Whether you'll pay a monthly fee for savings accounts depends on several factors. Linking checking and savings bank accounts might result in a waiver of monthly fees. Meeting the minimum balance requirements for your savings account could also eliminate the fee. Even a small monthly maintenance fee adds up in the long run. A minimal fee of $5 a month, for a full year, comes to $60 — a nice amount to save.

Some banks might charge a start-up fee to open a savings or checking account. But others don’t, so shop around. The best savings accounts won't charge you fees to start, though monthly fees are common.

Security measures
The security of your funds is vital and losing money from banking defaults is unacceptable. Financial institutions that declare themselves "member FDIC" are referring to the Federal Deposit Insurance Corporation. The FDIC insures deposits up to at least $250,000 per depositor, per FDIC-insured bank, per ownership category, in the event that the FDIC-insured depository institution fails. (Credit unions aren't FDIC insured. But a credit union may have similar coverage through the National Credit Union Administration.) Both types of insurance provide peace of mind that your money is covered.

If you're saving for long-term purchases, such as a boat, car, or home — easy access might not interest you. But if you are starting an emergency fund, you'll want 24/7 access. Online banking that includes round-the-clock ATM access with a debit card would be worth considering.

Account holders might appreciate other useful options, like mobile banking. These services could include paying bills, depositing a check through a mobile app on your smart phone, and setting up balance alerts and message alerts.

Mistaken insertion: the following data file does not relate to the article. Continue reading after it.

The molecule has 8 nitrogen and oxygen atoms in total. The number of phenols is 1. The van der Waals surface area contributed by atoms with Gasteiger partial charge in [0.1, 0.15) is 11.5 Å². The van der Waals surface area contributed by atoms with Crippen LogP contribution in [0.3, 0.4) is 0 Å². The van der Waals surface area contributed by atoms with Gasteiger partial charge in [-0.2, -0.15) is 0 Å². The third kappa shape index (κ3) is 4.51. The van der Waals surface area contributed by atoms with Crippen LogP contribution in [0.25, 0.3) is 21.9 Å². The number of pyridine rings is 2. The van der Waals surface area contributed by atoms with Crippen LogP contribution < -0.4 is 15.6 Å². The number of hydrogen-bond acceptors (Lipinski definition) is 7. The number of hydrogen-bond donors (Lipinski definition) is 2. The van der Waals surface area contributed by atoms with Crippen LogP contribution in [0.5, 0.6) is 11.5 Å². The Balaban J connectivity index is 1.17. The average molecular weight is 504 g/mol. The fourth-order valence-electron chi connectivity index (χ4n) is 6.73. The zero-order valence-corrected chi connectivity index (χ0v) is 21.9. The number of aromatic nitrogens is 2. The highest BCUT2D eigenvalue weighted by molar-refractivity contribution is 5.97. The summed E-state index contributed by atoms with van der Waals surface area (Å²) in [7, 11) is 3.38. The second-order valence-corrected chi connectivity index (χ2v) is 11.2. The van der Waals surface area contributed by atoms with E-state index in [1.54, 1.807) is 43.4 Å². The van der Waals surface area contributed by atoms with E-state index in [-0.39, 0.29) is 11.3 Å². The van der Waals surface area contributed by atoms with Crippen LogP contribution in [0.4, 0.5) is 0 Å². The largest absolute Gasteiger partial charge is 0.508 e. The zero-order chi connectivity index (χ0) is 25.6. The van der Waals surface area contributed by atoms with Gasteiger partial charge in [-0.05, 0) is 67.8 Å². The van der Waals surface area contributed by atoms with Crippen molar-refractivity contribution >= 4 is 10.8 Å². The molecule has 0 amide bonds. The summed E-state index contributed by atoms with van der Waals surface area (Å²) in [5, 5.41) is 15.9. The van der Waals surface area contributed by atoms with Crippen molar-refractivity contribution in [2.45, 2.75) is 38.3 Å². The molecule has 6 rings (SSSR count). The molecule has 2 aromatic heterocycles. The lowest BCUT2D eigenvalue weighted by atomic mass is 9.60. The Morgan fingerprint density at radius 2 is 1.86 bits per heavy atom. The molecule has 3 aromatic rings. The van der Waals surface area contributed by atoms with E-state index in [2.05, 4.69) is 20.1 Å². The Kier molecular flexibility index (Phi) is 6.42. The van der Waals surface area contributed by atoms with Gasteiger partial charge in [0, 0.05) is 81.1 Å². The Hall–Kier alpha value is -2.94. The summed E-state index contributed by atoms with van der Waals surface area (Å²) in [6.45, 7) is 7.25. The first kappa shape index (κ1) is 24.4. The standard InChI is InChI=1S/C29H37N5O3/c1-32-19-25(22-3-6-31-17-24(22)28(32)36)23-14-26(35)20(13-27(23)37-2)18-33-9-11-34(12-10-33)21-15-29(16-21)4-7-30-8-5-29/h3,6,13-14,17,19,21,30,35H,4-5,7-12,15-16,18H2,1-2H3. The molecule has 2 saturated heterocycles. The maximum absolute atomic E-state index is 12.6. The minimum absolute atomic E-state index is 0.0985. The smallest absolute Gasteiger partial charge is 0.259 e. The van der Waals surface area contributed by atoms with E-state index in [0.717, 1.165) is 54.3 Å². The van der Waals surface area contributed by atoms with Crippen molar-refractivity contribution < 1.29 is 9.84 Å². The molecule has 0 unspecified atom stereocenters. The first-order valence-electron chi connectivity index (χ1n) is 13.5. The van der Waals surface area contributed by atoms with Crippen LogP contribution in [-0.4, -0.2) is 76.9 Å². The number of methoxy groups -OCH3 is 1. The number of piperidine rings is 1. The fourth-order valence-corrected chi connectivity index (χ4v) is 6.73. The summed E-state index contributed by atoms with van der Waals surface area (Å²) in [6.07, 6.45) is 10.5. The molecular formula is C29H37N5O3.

Find out the annual percentage yield (APY) the accounts might offer. Savings account interest rates change along with economic conditions. Even slight differences in annual percentage yield could make big impacts over time.

Simple, but powerful
From students to seniors, savings accounts give people a simple, powerful tool for managing their money. When you build up your savings account, you might reach your financial goals sooner than you think.

Take a look at the options at TD Bank and find the right account for you. TD Simple Savings is a popular choice. Keep a $300 minimum daily balance and there's no monthly maintenance fee. And it includes up to 6 withdrawals per monthly cycle without incurring a withdrawal-limit fee. 

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This article is based on information available in September 2022. It is for general informational purposes only. It is not intended to provide specific financial, investment, tax, legal, accounting, or other advice and should not be acted or relied upon without the advice of a professional advisor. A professional advisor will recommend action based on your personal circumstances and the most recent information available. For specific advice about your unique circumstances, consider talking with a qualified professional.